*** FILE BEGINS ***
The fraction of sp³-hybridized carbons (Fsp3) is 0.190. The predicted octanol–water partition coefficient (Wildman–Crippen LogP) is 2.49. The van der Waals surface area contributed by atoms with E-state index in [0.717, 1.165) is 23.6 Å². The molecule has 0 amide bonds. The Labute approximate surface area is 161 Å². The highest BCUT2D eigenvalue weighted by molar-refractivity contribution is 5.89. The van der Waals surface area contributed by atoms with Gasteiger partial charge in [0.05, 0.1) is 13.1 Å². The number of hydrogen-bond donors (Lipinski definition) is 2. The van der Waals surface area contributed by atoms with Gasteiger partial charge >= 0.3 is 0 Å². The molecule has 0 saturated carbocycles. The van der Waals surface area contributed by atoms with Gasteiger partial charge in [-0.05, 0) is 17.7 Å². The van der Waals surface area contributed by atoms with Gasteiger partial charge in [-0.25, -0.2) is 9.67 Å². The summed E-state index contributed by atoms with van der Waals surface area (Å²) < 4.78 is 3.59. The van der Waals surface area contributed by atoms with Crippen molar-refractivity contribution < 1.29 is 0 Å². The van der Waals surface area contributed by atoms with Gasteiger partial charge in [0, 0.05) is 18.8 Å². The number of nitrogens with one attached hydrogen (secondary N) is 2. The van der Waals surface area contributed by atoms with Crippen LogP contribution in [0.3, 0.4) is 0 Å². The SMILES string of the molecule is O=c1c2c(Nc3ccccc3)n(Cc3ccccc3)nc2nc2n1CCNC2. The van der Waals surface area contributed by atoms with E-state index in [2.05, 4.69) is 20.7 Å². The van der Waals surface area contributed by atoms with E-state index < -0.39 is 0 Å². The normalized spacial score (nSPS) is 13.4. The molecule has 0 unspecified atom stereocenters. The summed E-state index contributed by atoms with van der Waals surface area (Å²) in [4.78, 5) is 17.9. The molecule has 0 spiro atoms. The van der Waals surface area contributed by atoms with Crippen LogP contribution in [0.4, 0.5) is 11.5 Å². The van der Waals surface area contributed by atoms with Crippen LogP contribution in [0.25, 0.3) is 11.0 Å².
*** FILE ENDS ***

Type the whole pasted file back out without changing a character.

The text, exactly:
The fraction of sp³-hybridized carbons (Fsp3) is 0.190. The predicted octanol–water partition coefficient (Wildman–Crippen LogP) is 2.49. The van der Waals surface area contributed by atoms with E-state index in [0.717, 1.165) is 23.6 Å². The molecule has 0 amide bonds. The Labute approximate surface area is 161 Å². The highest BCUT2D eigenvalue weighted by molar-refractivity contribution is 5.89. The van der Waals surface area contributed by atoms with Gasteiger partial charge in [0.05, 0.1) is 13.1 Å². The number of hydrogen-bond donors (Lipinski definition) is 2. The van der Waals surface area contributed by atoms with Gasteiger partial charge >= 0.3 is 0 Å². The molecule has 0 saturated carbocycles. The van der Waals surface area contributed by atoms with Gasteiger partial charge in [-0.05, 0) is 17.7 Å². The van der Waals surface area contributed by atoms with Gasteiger partial charge in [-0.25, -0.2) is 9.67 Å². The summed E-state index contributed by atoms with van der Waals surface area (Å²) < 4.78 is 3.59. The van der Waals surface area contributed by atoms with Crippen molar-refractivity contribution < 1.29 is 0 Å². The van der Waals surface area contributed by atoms with Gasteiger partial charge in [0, 0.05) is 18.8 Å². The number of nitrogens with one attached hydrogen (secondary N) is 2. The van der Waals surface area contributed by atoms with Crippen LogP contribution in [0.3, 0.4) is 0 Å². The SMILES string of the molecule is O=c1c2c(Nc3ccccc3)n(Cc3ccccc3)nc2nc2n1CCNC2. The van der Waals surface area contributed by atoms with E-state index in [2.05, 4.69) is 20.7 Å². The van der Waals surface area contributed by atoms with E-state index < -0.39 is 0 Å². The normalized spacial score (nSPS) is 13.4. The molecule has 0 unspecified atom stereocenters. The summed E-state index contributed by atoms with van der Waals surface area (Å²) in [4.78, 5) is 17.9. The molecule has 0 spiro atoms. The van der Waals surface area contributed by atoms with Crippen LogP contribution in [0.4, 0.5) is 11.5 Å². The van der Waals surface area contributed by atoms with Crippen LogP contribution in [0.25, 0.3) is 11.0 Å².